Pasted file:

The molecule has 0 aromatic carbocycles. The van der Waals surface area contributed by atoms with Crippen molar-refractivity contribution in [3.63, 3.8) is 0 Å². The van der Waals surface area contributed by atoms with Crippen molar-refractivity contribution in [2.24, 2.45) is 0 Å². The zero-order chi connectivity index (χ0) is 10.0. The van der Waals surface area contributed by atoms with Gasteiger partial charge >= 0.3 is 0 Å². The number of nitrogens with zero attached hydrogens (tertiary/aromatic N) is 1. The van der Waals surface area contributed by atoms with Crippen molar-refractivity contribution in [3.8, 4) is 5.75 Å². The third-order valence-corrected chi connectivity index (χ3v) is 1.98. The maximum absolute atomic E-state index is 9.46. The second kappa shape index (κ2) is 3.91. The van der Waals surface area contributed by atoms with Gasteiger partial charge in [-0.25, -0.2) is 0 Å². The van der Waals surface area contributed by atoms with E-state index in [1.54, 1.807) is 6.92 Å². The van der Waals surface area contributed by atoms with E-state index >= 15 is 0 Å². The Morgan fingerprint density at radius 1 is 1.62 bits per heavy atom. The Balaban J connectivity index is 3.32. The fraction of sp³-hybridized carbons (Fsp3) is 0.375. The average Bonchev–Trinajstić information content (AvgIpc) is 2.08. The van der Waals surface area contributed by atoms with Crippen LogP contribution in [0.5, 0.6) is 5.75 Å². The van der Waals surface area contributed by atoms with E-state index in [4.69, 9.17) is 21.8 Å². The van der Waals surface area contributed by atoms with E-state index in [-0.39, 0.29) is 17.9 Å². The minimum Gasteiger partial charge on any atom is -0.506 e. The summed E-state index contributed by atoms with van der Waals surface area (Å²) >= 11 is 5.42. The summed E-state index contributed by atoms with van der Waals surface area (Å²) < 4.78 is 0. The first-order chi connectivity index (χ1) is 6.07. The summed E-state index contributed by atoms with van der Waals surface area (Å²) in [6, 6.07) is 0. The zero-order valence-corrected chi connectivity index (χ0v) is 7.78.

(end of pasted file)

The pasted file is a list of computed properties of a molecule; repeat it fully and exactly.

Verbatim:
The molecule has 0 aromatic carbocycles. The van der Waals surface area contributed by atoms with Crippen molar-refractivity contribution in [3.63, 3.8) is 0 Å². The van der Waals surface area contributed by atoms with Crippen molar-refractivity contribution in [2.24, 2.45) is 0 Å². The zero-order chi connectivity index (χ0) is 10.0. The van der Waals surface area contributed by atoms with Gasteiger partial charge >= 0.3 is 0 Å². The number of nitrogens with zero attached hydrogens (tertiary/aromatic N) is 1. The van der Waals surface area contributed by atoms with Crippen molar-refractivity contribution in [3.8, 4) is 5.75 Å². The third-order valence-corrected chi connectivity index (χ3v) is 1.98. The maximum absolute atomic E-state index is 9.46. The second kappa shape index (κ2) is 3.91. The van der Waals surface area contributed by atoms with Gasteiger partial charge in [-0.25, -0.2) is 0 Å². The van der Waals surface area contributed by atoms with E-state index in [1.54, 1.807) is 6.92 Å². The van der Waals surface area contributed by atoms with E-state index >= 15 is 0 Å². The Morgan fingerprint density at radius 1 is 1.62 bits per heavy atom. The Balaban J connectivity index is 3.32. The fraction of sp³-hybridized carbons (Fsp3) is 0.375. The average Bonchev–Trinajstić information content (AvgIpc) is 2.08. The van der Waals surface area contributed by atoms with Crippen LogP contribution in [0.5, 0.6) is 5.75 Å². The van der Waals surface area contributed by atoms with E-state index in [4.69, 9.17) is 21.8 Å². The van der Waals surface area contributed by atoms with E-state index in [-0.39, 0.29) is 17.9 Å². The minimum Gasteiger partial charge on any atom is -0.506 e. The summed E-state index contributed by atoms with van der Waals surface area (Å²) >= 11 is 5.42. The summed E-state index contributed by atoms with van der Waals surface area (Å²) < 4.78 is 0. The first-order chi connectivity index (χ1) is 6.07. The summed E-state index contributed by atoms with van der Waals surface area (Å²) in [6, 6.07) is 0. The zero-order valence-corrected chi connectivity index (χ0v) is 7.78.